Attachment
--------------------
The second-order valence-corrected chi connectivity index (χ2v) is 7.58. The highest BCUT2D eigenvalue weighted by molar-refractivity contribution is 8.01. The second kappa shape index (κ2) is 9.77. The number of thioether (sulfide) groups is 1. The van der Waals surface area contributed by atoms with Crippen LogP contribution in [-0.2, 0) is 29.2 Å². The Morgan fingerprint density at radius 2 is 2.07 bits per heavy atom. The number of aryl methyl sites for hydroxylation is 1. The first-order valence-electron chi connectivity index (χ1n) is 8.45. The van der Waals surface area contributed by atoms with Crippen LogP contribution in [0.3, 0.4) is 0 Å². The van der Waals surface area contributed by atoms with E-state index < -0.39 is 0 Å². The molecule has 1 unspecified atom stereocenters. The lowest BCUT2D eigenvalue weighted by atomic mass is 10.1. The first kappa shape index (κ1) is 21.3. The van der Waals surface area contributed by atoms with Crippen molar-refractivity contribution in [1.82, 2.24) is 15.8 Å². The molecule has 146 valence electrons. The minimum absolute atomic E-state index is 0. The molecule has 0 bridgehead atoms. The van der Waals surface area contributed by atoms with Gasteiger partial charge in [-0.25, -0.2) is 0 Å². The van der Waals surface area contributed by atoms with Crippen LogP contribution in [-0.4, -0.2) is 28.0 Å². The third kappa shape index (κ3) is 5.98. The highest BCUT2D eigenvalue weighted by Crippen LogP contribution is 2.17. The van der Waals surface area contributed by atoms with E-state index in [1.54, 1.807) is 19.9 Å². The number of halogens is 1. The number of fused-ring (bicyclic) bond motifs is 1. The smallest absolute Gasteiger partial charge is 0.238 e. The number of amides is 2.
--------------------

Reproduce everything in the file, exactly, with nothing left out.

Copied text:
The second-order valence-corrected chi connectivity index (χ2v) is 7.58. The highest BCUT2D eigenvalue weighted by molar-refractivity contribution is 8.01. The second kappa shape index (κ2) is 9.77. The number of thioether (sulfide) groups is 1. The van der Waals surface area contributed by atoms with Crippen LogP contribution in [-0.2, 0) is 29.2 Å². The Morgan fingerprint density at radius 2 is 2.07 bits per heavy atom. The number of aryl methyl sites for hydroxylation is 1. The first-order valence-electron chi connectivity index (χ1n) is 8.45. The van der Waals surface area contributed by atoms with Crippen LogP contribution in [0.3, 0.4) is 0 Å². The van der Waals surface area contributed by atoms with E-state index < -0.39 is 0 Å². The molecule has 1 unspecified atom stereocenters. The lowest BCUT2D eigenvalue weighted by atomic mass is 10.1. The first kappa shape index (κ1) is 21.3. The van der Waals surface area contributed by atoms with Crippen molar-refractivity contribution in [1.82, 2.24) is 15.8 Å². The molecule has 146 valence electrons. The minimum absolute atomic E-state index is 0. The molecule has 0 bridgehead atoms. The van der Waals surface area contributed by atoms with Gasteiger partial charge in [-0.25, -0.2) is 0 Å². The van der Waals surface area contributed by atoms with Crippen LogP contribution in [-0.4, -0.2) is 28.0 Å². The third kappa shape index (κ3) is 5.98. The highest BCUT2D eigenvalue weighted by Crippen LogP contribution is 2.17. The van der Waals surface area contributed by atoms with E-state index in [1.54, 1.807) is 19.9 Å². The number of halogens is 1. The number of fused-ring (bicyclic) bond motifs is 1. The smallest absolute Gasteiger partial charge is 0.238 e. The number of amides is 2.